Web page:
droplet transmission
Method of spreading disease from respiratory secretion through the air. Spread is usually confined to within 3 feet of the infected patient.
a disease that may be transmitted directly or indirectly from one individual to another
easily spread from person to person
organism that is not transmittable from one individual to another
Frequency of Death
sporadic disease
Disease that occurs occasionally and at random intervals in a population.
ex: typhoid
diseases that are constantly present in the population
ex: cold
A sudden and simultaneous outbreak or increase in the number of cases of disease in a community
ex : (STD, measles)
An outbreak of a disease that spreads worldwide.
ex: AIDS, influenza
Case Reporting agencies
CDC (Centers for Disease Control and Prevention)
WHO (World Health Organization)
NYSDOH (New York State Dept. of Health)
descriptive Epidemiology
Detective work involving careful tabulation of data:
Locations and times
Patient's ages, genders, occupations, health histories, socioeconomic groupings, etc. (backtrack to find cause of disease)
analytical Epidemiology
analyzes the cause of the disease and the effect of the disease in a given population vs. an uninfected group
experimental Epidemiology
Test hypothesis such as effectiveness of a drug
nasocomial infection
is a acquired by an individual in a healthcare facility
drug resistant strains
methicillin resistant staphylococcus aureus
Methicillin Resistant Staph Epidermis
vancomycin resistant enterococcus
E. coli
bacteria in intestines of animals and humans
pneumonia, hospital acquired
nosocomial or opportunistic infections in immunocompromised patients and in those who are on mechanical ventilation, urinary catheters, UTIs
Pseudomonas aeruginosa
Folliculitis (hot tub use)
Entire body
Aquatic enviornments; disinfectant resistant (hospitals)
Staphylococcus aureus
Most post-operative wound infections
exist in the GI tract in large numbers. common nosocomial infection.
compromised host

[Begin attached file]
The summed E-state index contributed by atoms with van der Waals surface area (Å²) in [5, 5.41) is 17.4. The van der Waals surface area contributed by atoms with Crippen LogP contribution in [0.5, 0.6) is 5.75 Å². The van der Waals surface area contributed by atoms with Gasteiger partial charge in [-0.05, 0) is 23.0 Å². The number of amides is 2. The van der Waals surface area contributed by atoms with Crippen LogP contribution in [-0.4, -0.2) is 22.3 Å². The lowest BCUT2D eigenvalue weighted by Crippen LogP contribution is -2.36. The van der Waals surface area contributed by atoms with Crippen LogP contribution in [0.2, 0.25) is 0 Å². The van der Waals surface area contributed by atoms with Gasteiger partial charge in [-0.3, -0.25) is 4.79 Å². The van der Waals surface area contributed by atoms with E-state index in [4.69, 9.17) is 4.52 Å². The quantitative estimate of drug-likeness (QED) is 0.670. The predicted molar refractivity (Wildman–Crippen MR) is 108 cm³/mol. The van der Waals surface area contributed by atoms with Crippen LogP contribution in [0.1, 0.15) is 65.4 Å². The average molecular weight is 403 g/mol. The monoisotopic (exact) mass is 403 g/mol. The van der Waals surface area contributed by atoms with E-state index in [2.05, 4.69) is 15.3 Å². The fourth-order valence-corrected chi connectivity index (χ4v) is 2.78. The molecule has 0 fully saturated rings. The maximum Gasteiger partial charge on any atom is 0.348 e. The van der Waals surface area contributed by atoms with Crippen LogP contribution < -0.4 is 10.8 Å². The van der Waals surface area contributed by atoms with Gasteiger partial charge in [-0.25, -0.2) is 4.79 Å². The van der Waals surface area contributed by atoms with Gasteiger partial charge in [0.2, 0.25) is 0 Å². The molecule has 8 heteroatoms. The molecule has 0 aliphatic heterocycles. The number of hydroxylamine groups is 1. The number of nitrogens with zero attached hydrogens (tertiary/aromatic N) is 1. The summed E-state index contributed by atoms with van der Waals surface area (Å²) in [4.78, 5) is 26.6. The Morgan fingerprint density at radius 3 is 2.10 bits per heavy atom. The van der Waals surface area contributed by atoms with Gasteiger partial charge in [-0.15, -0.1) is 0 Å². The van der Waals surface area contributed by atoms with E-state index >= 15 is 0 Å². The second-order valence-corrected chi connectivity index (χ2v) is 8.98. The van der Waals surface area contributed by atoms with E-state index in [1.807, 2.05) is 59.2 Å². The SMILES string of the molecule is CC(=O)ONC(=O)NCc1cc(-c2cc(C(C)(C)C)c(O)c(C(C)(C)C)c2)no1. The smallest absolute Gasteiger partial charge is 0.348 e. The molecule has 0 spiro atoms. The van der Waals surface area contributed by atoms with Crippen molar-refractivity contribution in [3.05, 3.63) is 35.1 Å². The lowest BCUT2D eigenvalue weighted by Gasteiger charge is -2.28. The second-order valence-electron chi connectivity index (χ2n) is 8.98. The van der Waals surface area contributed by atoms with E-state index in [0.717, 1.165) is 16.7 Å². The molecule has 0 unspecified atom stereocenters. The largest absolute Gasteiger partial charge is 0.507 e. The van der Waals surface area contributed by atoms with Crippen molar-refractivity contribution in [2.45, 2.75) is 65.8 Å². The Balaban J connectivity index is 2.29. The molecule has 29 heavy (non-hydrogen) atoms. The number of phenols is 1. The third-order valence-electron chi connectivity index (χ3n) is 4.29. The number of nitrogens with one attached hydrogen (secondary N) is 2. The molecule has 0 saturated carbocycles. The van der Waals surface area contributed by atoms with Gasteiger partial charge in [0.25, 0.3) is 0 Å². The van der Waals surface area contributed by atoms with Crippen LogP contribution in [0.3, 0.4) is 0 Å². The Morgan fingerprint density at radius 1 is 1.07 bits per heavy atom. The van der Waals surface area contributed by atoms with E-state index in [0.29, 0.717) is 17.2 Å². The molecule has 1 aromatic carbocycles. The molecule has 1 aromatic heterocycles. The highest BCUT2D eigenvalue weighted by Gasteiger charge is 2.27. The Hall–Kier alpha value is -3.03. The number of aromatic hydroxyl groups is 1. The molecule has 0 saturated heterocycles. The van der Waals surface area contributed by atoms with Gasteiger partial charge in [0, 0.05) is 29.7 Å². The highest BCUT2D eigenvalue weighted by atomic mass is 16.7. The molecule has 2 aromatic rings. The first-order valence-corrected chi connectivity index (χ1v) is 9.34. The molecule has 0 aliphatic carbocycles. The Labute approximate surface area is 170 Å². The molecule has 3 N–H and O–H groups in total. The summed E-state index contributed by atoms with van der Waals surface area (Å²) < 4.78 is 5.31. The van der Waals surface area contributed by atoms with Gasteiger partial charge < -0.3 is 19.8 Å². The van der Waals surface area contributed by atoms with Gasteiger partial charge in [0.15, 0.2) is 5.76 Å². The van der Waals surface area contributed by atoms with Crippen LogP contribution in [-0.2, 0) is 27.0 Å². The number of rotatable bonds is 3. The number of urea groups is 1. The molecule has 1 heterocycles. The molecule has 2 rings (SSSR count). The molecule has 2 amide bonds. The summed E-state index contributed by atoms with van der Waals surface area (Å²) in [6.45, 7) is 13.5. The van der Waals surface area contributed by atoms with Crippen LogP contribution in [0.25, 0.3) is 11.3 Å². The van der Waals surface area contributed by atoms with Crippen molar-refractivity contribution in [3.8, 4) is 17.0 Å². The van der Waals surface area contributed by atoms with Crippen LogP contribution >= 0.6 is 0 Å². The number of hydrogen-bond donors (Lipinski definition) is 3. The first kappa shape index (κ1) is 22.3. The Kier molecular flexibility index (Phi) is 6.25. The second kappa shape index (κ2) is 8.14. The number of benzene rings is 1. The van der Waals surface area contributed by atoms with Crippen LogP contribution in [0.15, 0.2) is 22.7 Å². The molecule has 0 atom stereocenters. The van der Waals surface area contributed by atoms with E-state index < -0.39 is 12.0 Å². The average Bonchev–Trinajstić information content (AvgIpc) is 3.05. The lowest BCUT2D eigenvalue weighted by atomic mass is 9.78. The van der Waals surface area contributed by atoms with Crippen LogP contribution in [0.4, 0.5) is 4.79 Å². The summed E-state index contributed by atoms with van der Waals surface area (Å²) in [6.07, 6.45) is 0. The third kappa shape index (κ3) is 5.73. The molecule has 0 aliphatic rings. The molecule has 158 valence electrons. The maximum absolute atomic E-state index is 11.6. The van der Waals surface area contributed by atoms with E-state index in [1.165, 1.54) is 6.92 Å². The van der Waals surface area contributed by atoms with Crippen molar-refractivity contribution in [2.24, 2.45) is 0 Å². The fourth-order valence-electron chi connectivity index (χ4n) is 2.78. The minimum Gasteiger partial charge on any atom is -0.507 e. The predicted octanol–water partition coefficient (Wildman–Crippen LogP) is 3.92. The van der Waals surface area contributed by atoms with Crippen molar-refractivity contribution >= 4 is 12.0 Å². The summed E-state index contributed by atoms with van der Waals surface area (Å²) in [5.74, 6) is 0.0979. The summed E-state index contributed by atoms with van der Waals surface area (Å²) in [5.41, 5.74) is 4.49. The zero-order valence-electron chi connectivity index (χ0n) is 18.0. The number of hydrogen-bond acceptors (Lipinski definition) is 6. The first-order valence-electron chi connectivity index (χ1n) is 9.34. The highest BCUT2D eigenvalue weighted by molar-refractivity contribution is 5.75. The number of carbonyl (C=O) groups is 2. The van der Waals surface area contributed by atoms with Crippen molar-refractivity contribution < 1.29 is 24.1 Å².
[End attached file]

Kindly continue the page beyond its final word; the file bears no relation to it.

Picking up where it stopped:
Host with lowered resistance to infection and disease for any reason (for example, malnutrition, illness, trauma, or immunosuppression).
suppressed immune system
term used to describe an immune system unable to function normally due to the presence of a disease such as AIDS.
invasive procedure
a procedure that requires penetrating intact skin or mucous membranes
chain of transmission
• Routes of transmission are a concern
- Direct transmission from staff to patient
staff---->patient (hand washing)
- Direct transmission from patient to patient
patient--->patient (door)
- Indirect transmission through fomites
formites--->remote in patients room
- Indirect transmission through ventilation
ventalation--->staph on dust
disease control
handwashing, disinfection, sanitation, patient isolation
Infection Control Committee
Conducts epidemiologic studies for patient and employee protection.
Provides education to patients and employees on safeguarding against infectious diseases.
Clinical Microbiology Laboatory
monitors types and numbers of pathogens, participates in infection control
a. commensals
The best descriptive term for the resident microbes is
a. commensals c. pathogens
b. parasites d. contaminants
d. urethra
Resident microbiota is commonly found in the
a. liver c. salivary glands
b. kidney d. urethra
b. lungs
Normal resident microbes are absent from the
a. pharynx c. intestine
b. lungs d. hair follicles
d. all of these
Virulence factors include
a. toxins
c. capsules
d. all of these
the term for the microbes that are normally present in and on the human body; usually beneficial
the degree to which a pathogen can cause disease
break red blood cells
c. damage red blood cells
The specific action of hemolysins is to
a. damage white blood cells
b. cause fever
c. damage red blood cells
d. cause leukocytosis
period of incubation
The ______ is the time that lapses between encounter with a pathogen and the first symtoms.
A short period early in a disease that manifests with general malaise and achiness is the
c. bacteremia
The presence of a few bacteria in the blood is termed
a. septicemia
b. toxemia
c. bacteremia
d. a secondary infection
A ______ infection is acquired in a hospital.
mechanical vector
passive animal transporter, an organism that transmits a parasite, but is not part of the parasites' life cycle, for example- flies, roaches, and rodents
biological vector
disease carrying organism that spreads infectious disease
infectious disease that does not arrive through transmission of infectious agent from host to host ex. tetanus
abnormally large increase in the number of white blood cells
native or confined to a particular region or people
ex. Lyme
b. inoculate a test animal to observe the disease
Which of the following is not a condiditon of Koch's postulates?
a. isolate the causative agent of a disease
b. cultivate the microbe in a lab
c. incoculate a test animal to observe the disease
d. test the effects of a pathogen on humans